Fully measuring the non-energy dollar

What is the true value of energy efficiency? Well, we all know that manufacturers use energy to meet their production goals. Energy is the lifeblood of the process and the business of manufacturing. Energy drives not just the machines, but also the pace and magnitude of the wealth created by manufacturers. Because it permeates every stage of the industrial process, energy provides ample opportunity to influence operating margins, returns on invested capital, productivity and product quality. Energy also performs concomitantly with safety and emissions compliance agendas.

In other words, a manufacturer’s energy dollar saved is more than a dollar earned. The challenge is to quantify the non-energy consequences of manufacturing activity. Evidence of this value is found not in the boiler room, but on the balance sheet. And such data is often beyond the reach of the facility engineer or others who traditionally “own” energy duties. Turf issues in industrial facilities may force energy champions to stick to their knitting—the result being that energy decisions are weighed solely in the context of their impact on utility bills. The wider consequences for business performance simply get lost in the noise.

Industrial business leaders are not the only people getting shortchanged by this narrow interpretation of energy value. Utilities and their regulators across North America note the vast potential for industrial energy efficiency to serve as a least-cost energy supply source. While energy efficiency provides economic relief to all ratepayers, energy policy cannot compel industrial investment choices. But maybe the lure of superior business performance can.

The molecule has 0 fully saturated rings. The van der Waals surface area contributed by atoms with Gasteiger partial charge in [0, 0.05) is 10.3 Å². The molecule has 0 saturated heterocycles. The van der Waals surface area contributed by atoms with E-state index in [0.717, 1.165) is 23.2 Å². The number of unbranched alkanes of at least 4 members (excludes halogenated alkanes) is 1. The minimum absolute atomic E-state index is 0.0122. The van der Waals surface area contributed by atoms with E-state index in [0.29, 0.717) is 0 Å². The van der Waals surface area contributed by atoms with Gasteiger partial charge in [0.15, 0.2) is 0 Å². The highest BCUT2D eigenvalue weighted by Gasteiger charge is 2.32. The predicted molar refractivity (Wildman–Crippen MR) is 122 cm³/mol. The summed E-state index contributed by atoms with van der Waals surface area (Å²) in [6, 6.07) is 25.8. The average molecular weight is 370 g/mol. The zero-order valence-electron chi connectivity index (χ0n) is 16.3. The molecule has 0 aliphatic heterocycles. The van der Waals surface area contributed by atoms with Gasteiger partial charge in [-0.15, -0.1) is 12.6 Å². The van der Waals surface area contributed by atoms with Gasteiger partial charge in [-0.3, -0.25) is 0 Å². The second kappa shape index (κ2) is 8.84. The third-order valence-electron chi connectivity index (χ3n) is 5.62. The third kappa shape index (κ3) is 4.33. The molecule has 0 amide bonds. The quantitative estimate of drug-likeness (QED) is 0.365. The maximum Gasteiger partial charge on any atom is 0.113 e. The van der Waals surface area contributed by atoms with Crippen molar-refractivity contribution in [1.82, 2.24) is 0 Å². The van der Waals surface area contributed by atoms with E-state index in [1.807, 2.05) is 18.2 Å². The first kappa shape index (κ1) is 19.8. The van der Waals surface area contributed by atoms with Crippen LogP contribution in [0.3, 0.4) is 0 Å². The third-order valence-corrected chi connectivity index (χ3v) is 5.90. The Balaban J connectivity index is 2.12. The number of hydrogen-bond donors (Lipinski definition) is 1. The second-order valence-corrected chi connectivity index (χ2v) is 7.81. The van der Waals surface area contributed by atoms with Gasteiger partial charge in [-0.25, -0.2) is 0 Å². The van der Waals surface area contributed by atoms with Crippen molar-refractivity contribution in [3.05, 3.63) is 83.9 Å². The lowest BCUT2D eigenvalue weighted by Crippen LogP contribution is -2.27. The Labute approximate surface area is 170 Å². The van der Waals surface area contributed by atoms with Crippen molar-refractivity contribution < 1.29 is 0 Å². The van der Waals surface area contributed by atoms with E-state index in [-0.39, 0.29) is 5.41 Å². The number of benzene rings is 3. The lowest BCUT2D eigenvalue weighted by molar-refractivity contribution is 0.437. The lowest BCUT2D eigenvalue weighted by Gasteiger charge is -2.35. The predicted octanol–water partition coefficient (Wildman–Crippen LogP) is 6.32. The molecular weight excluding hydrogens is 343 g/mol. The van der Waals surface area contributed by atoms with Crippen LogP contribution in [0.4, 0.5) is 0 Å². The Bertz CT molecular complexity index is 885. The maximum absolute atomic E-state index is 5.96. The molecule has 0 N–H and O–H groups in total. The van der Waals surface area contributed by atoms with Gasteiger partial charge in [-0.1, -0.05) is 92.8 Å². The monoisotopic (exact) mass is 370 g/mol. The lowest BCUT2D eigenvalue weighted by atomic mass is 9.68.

ACEEE is now building on earlier research to quantify the dollars provided by non-energy benefits. The ideal outcome is to amass sufficient data from past energy improvements to statistically infer non-energy benefits. We think this effort will require the collaboration of multiple utility jurisdictions, culling through the project feasibility data generated by past and future energy programs.

Existing non-energy value data helps to build awareness, but it’s not enough for quantifying investment results. It’s time to apply the principles of big data to energy efficiency programs. You can help us investigate the potential for achieving meaningful quantification of non-energy benefits. We are looking for industrial program managers and other interested parties to share data. The study will require large volumes of it, derived from industry surveys and utility records. Like any other data collection effort, this one will require consistent definition and measurement. Statistical reliability varies directly with the volume of data collected—so the more the better! If you can help, please let us know. If you don’t have data to share, but are excited by the prospect of quantifying non-energy benefits, you can still help by joining the project’s sponsors. With your help, we can at last begin to uncover the whole value of energy efficiency.